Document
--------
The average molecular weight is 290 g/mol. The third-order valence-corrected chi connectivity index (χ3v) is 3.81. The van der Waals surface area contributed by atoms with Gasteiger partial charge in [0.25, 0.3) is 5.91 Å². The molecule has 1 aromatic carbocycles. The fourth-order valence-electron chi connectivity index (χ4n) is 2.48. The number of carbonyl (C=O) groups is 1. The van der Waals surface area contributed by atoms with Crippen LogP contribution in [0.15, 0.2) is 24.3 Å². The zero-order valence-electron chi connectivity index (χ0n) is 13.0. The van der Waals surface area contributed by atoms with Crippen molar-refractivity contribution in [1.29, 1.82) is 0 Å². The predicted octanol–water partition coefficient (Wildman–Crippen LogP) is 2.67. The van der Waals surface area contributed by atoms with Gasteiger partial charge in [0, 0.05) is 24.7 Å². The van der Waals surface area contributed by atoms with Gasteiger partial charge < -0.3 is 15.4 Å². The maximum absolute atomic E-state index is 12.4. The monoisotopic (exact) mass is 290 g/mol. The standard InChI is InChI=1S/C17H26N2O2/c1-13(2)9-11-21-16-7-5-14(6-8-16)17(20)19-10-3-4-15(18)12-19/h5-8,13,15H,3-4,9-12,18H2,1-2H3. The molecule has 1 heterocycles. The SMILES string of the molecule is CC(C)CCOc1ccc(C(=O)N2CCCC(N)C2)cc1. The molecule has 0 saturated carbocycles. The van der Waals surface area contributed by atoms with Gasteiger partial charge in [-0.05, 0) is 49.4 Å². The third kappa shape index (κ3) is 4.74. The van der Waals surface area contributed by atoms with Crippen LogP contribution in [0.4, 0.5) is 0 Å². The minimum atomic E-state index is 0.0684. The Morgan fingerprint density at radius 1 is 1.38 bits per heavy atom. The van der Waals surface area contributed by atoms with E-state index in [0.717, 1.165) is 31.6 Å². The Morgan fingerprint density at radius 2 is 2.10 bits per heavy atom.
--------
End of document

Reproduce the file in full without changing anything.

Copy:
The average molecular weight is 290 g/mol. The third-order valence-corrected chi connectivity index (χ3v) is 3.81. The van der Waals surface area contributed by atoms with Gasteiger partial charge in [0.25, 0.3) is 5.91 Å². The molecule has 1 aromatic carbocycles. The fourth-order valence-electron chi connectivity index (χ4n) is 2.48. The number of carbonyl (C=O) groups is 1. The van der Waals surface area contributed by atoms with Crippen LogP contribution in [0.15, 0.2) is 24.3 Å². The zero-order valence-electron chi connectivity index (χ0n) is 13.0. The van der Waals surface area contributed by atoms with Crippen molar-refractivity contribution in [1.29, 1.82) is 0 Å². The predicted octanol–water partition coefficient (Wildman–Crippen LogP) is 2.67. The van der Waals surface area contributed by atoms with Gasteiger partial charge in [0, 0.05) is 24.7 Å². The van der Waals surface area contributed by atoms with Gasteiger partial charge < -0.3 is 15.4 Å². The maximum absolute atomic E-state index is 12.4. The monoisotopic (exact) mass is 290 g/mol. The standard InChI is InChI=1S/C17H26N2O2/c1-13(2)9-11-21-16-7-5-14(6-8-16)17(20)19-10-3-4-15(18)12-19/h5-8,13,15H,3-4,9-12,18H2,1-2H3. The molecule has 1 heterocycles. The SMILES string of the molecule is CC(C)CCOc1ccc(C(=O)N2CCCC(N)C2)cc1. The molecule has 0 saturated carbocycles. The van der Waals surface area contributed by atoms with Gasteiger partial charge in [-0.05, 0) is 49.4 Å². The third kappa shape index (κ3) is 4.74. The van der Waals surface area contributed by atoms with Crippen LogP contribution in [0.4, 0.5) is 0 Å². The minimum atomic E-state index is 0.0684. The Morgan fingerprint density at radius 1 is 1.38 bits per heavy atom. The van der Waals surface area contributed by atoms with E-state index in [0.717, 1.165) is 31.6 Å². The Morgan fingerprint density at radius 2 is 2.10 bits per heavy atom.